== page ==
The first track, “Clouds of Apgar Range”, is a somewhat unexpected opening from the norm, with its gorgeous, meditative handbells creating an almost reverent atmosphere. Gentle piano is subsequently introduced followed by Jill’s signature English horn, until the piece eventually concludes with the return of the handbells. “Rain on Huckleberry Mountain” is a relaxing, pastoral piece comprised of solo piano and English horn that aptly paints a picture of rain on a mountain. “Glacial Lakes” begins with gorgeous acoustic guitar figures from David Cullen, and evokes the wide-open spaces that Alex de Grassi conveyed so well in his Windham Hill years. Here, Jill’s English horn weaves a lovely melody inside David’s fingerpicked guitar.

“First Passageway” opens with mysterious piano chords followed by horn playing a melancholic melody in the lower pitch – while “Running Eagle Falls” begins with a bright piano figure as Jill’s oboe matches the piano in its upbeat, optimistic melody. A lone oboe opens “Falling Gold”, until minor-key piano enters the scene, then quickly shifts to major-key with an accompaniment of subtle bass and electric guitar. One notable observation I have, is that all these lovely pieces work so well because when composing them, Jill leaves plenty of space for each lead instrument so that they’re never wrestling one another for the spotlight.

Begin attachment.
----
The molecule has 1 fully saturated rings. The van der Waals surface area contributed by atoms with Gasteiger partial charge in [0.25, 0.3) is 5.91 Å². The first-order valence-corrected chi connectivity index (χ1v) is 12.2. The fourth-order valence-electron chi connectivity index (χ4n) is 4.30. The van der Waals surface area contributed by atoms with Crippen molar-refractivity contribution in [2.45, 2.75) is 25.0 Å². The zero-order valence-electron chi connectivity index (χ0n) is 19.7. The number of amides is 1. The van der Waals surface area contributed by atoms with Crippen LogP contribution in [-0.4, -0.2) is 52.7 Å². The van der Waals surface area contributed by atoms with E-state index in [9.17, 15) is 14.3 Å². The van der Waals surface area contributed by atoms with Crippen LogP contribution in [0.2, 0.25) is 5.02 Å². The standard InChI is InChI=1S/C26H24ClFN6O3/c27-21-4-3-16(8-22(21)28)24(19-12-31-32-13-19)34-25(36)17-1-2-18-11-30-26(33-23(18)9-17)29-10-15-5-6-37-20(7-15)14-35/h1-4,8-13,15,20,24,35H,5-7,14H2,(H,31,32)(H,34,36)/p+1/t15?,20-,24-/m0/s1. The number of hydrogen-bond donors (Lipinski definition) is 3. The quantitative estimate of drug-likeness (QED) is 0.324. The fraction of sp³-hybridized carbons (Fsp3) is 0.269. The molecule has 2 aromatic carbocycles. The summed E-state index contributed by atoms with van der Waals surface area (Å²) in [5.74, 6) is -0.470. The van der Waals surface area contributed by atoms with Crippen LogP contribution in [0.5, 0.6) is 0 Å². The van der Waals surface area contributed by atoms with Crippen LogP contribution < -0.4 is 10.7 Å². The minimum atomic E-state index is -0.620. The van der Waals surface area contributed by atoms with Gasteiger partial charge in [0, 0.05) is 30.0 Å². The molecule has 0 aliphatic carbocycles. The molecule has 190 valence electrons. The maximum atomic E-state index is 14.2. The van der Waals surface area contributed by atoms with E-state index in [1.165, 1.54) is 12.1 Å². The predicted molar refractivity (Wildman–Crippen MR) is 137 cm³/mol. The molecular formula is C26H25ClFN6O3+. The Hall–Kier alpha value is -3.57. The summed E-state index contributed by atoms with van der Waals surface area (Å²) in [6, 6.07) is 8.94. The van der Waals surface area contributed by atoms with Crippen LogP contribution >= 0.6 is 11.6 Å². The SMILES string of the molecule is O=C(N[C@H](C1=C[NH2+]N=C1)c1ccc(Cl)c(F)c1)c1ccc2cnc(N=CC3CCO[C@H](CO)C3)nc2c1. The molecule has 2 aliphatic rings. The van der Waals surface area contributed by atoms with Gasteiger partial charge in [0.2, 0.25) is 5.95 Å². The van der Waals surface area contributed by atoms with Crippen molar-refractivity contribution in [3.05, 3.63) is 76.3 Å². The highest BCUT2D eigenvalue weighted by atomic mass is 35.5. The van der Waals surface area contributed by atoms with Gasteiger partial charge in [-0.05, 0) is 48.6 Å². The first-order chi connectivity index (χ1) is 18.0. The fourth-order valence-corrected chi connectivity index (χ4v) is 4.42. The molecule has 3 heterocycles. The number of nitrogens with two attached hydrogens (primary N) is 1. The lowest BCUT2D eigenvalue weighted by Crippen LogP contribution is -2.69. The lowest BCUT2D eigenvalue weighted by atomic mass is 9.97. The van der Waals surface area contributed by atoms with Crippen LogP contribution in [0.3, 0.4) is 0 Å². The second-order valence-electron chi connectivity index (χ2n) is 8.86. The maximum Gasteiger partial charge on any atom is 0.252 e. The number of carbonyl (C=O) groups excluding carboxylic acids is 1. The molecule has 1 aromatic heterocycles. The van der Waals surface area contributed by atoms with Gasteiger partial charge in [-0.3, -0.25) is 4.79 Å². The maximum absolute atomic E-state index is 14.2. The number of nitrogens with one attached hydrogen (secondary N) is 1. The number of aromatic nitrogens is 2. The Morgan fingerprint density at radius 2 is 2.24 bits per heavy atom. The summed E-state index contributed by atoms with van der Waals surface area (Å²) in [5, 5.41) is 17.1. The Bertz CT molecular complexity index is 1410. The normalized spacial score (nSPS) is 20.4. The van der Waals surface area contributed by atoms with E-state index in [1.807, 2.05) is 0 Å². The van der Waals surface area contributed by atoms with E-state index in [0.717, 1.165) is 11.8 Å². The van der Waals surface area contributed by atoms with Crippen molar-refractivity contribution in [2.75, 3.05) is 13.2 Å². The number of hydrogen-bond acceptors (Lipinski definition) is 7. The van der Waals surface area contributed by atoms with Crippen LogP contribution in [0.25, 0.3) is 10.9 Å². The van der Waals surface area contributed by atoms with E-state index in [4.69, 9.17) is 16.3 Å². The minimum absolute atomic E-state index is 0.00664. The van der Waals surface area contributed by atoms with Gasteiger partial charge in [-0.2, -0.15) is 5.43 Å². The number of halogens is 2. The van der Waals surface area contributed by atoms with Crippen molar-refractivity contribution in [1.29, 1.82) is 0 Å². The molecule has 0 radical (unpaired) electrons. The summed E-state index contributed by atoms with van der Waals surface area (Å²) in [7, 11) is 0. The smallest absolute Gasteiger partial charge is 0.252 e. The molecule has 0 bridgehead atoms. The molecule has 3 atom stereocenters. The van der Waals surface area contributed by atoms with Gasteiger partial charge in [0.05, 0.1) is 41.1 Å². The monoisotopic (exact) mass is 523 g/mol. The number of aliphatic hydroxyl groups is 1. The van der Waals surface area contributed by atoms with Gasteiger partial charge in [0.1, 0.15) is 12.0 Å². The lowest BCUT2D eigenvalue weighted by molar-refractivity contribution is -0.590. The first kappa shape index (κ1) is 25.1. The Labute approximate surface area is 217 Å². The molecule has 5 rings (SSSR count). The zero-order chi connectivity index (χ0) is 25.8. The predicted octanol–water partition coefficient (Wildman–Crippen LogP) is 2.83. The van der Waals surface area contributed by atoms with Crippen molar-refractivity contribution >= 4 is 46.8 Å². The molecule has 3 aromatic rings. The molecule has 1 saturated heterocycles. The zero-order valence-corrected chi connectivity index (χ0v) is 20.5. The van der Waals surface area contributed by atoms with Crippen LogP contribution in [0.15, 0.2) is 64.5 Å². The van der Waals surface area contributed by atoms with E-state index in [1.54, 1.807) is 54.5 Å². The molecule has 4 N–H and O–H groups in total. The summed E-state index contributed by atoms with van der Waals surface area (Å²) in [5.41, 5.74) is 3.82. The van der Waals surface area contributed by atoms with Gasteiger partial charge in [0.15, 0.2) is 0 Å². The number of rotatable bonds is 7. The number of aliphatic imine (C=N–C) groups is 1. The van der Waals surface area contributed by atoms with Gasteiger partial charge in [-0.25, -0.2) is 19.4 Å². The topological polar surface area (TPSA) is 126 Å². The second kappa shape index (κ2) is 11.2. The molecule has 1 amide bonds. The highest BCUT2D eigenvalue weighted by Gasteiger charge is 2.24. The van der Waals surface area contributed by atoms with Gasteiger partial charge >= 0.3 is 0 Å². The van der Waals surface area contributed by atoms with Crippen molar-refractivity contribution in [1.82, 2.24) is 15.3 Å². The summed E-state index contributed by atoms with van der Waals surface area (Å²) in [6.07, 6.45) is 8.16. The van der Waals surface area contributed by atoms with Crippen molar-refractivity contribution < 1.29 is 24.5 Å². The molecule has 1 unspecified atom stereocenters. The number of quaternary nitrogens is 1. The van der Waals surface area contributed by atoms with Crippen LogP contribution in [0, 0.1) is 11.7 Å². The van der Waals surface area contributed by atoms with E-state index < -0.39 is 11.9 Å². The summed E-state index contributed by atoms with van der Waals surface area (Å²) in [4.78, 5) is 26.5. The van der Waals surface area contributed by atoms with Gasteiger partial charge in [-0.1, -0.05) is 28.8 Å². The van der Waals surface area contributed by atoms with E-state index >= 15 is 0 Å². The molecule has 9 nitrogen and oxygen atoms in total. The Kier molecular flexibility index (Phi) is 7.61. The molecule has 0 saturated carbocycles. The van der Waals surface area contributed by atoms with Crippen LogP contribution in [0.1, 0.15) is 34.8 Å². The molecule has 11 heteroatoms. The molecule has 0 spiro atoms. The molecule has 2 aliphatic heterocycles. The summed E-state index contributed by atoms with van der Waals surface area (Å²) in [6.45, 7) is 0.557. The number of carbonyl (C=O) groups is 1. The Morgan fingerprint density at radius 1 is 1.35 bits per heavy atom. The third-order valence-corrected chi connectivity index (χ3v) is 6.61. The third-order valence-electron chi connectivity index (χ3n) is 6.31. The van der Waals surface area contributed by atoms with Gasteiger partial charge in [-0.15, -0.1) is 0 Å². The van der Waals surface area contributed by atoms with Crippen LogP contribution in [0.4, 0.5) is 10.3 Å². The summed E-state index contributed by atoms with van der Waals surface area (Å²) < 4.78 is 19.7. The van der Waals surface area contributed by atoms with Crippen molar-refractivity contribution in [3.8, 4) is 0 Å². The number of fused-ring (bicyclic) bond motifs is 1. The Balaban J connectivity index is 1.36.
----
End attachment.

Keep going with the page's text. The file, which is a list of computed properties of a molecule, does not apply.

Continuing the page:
“Frost Tinged Evergreens” sounds as captivating as its title suggests, with the piece’s contemplative pairing of simple piano and oboe conveying a ting of cold to it. David’s guitar returns for “Montana Rivers”, which is likewise accompanied by Michael Manring’s signature bass, along with Jill’s acrobatic (but never overplayed) oboe lines. “Ox-Bow Point” is perhaps the most solemn piece on the album with its almost ceremonious-like trio of horn, oboe and English horn. The aptly-titled “Ripples on Two Medicine Lake” is also one of my favorites, on which gently cascading piano is accentuated by the yearning touch of English horn. Another favorite is “October Snow”, which begins with a lonely piano motif followed by English horn. Shifting into a gentle darkness towards the middle part, the horn seemingly becomes its own voice that speaks to the coming of winter. Lastly, “Solitude” is a beautiful album closer appropriately comprised of solo piano – and effectively brings-to-mind some of Liz Story’s more reflective works.

An overall contemplative album from an accomplished recording artist, The Waters of Glacier perhaps boasts some of Jill Haley’s finest work yet. Additionally, fans of the classic Windham Hill sound will likely be particularly enthused with this fantastic release!